“Regrettably, many states still cling to a troubling double standard that affords the right to counsel to accused abusers while withholding it from abused and neglected children,” said Robert Fellmeth, director of the Children’s Advocacy Institute, in a statement.

He and other authors of the report say that because dependency courts take a parental role in deciding the future of abused and neglected children, an attorney is needed to fully participate in the legal proceedings and help the children understand what’s at stake.

“It has always troubled me that every party to the case except the child has an attorney,” said Moore. “On the other hand, not every child needs an attorney.

“But those who do generally really need an attorney – and don’t have one.”

The report cites data indicating that children who have adequate legal representation “achieve permanent placements more quickly – sparing them additional distress and uncertainty, while saving tax dollars associated with repeated out-of-home placements.”

To view the full report, visit, or Previous editions were issued in 2007 and 2009, and the advocacy groups say that since the first report, many states have adopted stronger legal protections.

–Margie Menzel, News Service of Florida

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4 Responses for “Florida Disputes National Report Card’s F, Based on Abused Children’s Legal Rights”

  1. Outsider says:

    Why don’t they give the failing parents an “F?” Why don’t they give a welfare system that encourages incompetent adults to give birth for financial gain, with no accountability other than removing a child from a parent that doesn’t want them in the first place?” I wonder who wrote a report that cites the state for not prividing every child a lawyer….lawyers, maybe?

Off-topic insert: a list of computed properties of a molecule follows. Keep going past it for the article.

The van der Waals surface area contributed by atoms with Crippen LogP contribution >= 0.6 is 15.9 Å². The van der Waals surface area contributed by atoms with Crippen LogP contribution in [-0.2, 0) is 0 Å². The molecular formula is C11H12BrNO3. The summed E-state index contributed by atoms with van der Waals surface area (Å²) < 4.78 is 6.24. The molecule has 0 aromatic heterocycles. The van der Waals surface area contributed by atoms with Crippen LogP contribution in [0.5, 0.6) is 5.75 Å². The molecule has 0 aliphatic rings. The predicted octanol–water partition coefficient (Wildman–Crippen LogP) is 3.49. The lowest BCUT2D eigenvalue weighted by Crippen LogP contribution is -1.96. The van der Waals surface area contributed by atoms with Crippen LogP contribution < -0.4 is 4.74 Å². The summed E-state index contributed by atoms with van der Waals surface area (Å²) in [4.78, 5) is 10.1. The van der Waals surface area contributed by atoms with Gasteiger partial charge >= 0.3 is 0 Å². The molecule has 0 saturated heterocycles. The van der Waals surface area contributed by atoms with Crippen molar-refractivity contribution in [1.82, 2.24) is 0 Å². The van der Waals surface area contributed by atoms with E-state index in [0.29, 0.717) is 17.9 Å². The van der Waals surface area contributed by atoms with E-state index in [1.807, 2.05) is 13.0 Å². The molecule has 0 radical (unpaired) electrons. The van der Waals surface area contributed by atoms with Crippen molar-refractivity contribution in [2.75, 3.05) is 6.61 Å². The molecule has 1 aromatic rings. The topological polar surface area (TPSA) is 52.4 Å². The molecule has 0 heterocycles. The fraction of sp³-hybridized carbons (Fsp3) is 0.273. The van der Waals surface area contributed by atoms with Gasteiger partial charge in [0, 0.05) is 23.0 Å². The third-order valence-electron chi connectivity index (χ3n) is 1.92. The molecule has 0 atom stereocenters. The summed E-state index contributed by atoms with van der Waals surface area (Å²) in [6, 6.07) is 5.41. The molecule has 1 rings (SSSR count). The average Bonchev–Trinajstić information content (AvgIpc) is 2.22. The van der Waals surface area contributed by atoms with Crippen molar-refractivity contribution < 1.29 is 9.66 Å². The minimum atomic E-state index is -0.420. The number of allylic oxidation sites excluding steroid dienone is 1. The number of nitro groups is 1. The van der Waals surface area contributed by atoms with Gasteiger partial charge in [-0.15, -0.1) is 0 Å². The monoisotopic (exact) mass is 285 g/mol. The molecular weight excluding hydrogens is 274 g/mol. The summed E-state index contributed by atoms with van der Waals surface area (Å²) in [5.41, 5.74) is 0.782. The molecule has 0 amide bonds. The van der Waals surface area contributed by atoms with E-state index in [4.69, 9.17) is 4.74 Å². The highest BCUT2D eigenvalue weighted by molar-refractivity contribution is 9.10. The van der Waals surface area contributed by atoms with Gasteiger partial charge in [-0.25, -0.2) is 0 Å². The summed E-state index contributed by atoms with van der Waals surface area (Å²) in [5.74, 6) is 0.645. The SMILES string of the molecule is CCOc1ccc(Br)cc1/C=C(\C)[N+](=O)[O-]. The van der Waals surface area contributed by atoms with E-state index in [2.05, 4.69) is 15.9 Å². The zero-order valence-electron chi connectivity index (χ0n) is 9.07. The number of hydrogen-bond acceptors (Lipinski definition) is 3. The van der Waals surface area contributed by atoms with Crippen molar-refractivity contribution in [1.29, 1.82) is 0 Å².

2. John Boy says:

    Simply another unintended consequence of the Reich Winged Religious Bigots and the Catholic Church. I say tax the Republicans and Churches who created this problem.

  3. B. Claire says:

    “A report released Thursday gives Florida a failing grade for the legal rights it affords abused and neglected children.”

    Oh, now there’s a shocker…just reading some sites ‘comments’ where the vast majority of parents are PROUDLY stuck in the ignorant 50’s of cruel child discipline/abuse…proves Florida more than earns its failing grade…with the price being no break in the cycle of abuse from one generation to the next. How can such a beautiful state harbor such ugly treatment of children…and with such impunity?

  4. PC Dad says:

    Guardians ad Litem (GAL) do a much better job then the community based care case managers. GALs at least find out what the kids want in life, talk to them instead of about them and spend time with these kids. Case managers just go out and make sure the kids are alive each month, deal with pushing paperwork all the time and try to get out of the house where the kids are as fast as possible. Thank God for the GALs because these kids would be a lot worse off with just the case managers looking out for them.